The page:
The Glasshouse petition for funding was second on the agenda for petitions and I had to change the wording slightly in the last minute as I only got notified very shortly before the presentation that I had only 3 minutes to make a speech. So I cut out some sentences of my petition to get it all in because apparently the microphone gets turned off if one overdraws on the time allowed.

However the East London Advertiser was very quick to report about the petition on 16 July 2009, when it had taken place the evening before.

According to this article in the East London Advertiser titled “Families’ fight centres on Town Hall”, it states that the council said “other funding opportunities” were available for the ‘staff’ at the centre.

The basic truth is, that there is no staff at the centre, the Glasshouse is run by volunteers who do not get a penny for the work they do. It was in the hands of the treasurer Lil Warner to make the new application for funding in December 2008, when she died of a sudden heart attack in November 2008.

Of course it took a little while to sift through her belongings and sort out the paperwork for someone else to be able to make the new application and it is unbelievably harsh to refuse funding on those grounds. As the Advertiser rightly states the centre had been run since the 1950’s when the estate was first built. Her family was also grieving so was much of our community as Lil Warner was one of the most loved members of our community. Even the secretary of the Parkview TRA was deeply moved by her death. Yes, and would we have staff to deal with administrative matters like grant applications, this would not have happened, that the death of one member jeopardises a grant application but we do not have any staff as such.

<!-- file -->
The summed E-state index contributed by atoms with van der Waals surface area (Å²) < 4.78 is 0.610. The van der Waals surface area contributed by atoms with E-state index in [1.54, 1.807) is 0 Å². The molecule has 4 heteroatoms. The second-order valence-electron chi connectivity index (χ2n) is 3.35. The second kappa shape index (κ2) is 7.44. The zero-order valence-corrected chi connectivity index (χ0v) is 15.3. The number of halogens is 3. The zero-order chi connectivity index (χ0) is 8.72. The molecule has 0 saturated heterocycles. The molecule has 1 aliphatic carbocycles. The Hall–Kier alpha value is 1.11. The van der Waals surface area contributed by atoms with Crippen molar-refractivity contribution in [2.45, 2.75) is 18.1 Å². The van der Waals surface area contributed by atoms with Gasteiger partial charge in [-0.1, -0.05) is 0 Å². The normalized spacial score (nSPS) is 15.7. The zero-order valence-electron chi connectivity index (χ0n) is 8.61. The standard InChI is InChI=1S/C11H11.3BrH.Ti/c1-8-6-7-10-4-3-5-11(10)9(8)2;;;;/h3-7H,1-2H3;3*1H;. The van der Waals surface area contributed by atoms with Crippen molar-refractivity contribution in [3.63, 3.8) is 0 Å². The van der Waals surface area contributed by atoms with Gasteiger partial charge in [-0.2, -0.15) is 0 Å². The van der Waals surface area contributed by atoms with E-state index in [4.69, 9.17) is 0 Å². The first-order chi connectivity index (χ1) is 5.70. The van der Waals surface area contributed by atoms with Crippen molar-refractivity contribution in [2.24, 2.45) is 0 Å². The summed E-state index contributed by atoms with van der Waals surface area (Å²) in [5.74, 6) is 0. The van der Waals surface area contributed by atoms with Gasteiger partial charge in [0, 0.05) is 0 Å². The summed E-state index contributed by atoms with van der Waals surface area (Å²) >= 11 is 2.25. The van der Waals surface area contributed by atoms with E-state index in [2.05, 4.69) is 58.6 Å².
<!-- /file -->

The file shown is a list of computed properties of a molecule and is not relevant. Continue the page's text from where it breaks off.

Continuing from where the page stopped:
After the petition was delivered and questions answered to the full Council meeting, I chatted up Lead Councillor Rania Khan who promised to look into it further. Today, I got a phone call from her personal assistant at the Town Hall and made an appointment for Councillor Khan to come and visit the Glasshouse for a chat to see what can be done.

We are also in negotiation with Jack Dash House to get all the paperwork correct in respect of constitution of the Parkview TRA and to establish properly whose responsibility the Glasshouse Centre is going to be, either the Council’s the Parkview TRA or whether other arrangements can be made. The next TRA meeting is on 1st September 2009 and I expect a member of the Resident’s engagement team to come and give some good advice and guidance. Till then the holidays are upon us and this matter has to be put on hold till after the hols. Jackie works in a holiday play centre as she needs to earn some money, because the Glasshouse “job” does not pay her any wage.

Councillor Stephanie Eaton thought it would be quite expensive to allow the Glasshouse to stay empty and I think it is in urgent need of re-decoration and some plumbing repairs are also needed. The Glasshouse is in limbo and I do my utmost to unravel the mystery of how it can be run to the satisfaction to all it serves.

Also Derek England, who runs the Community Centre on the Ocean Estate, fellow member on the LAP 1 steering group supports well run community centres and halls without much hassle over funding. Thanks Derek for congratulating me on the delivery of that petition.

Hi-di-hi its holiday time

Apparently 55% of all parents asked in a survey for the Training and Development Agency for Schools (TDA) state they are worried their children watch too much TV or play too many computer games. A comprehensive BBC report reveals that play centre and holiday schemes in other areas cost parents £10 per week and are heavily subsidised whilst they cost £10 per day in Tower Hamlets for working parents and £4 per day for benefit recipients. That is in the local authority area that is classed to be the poorest in Britain.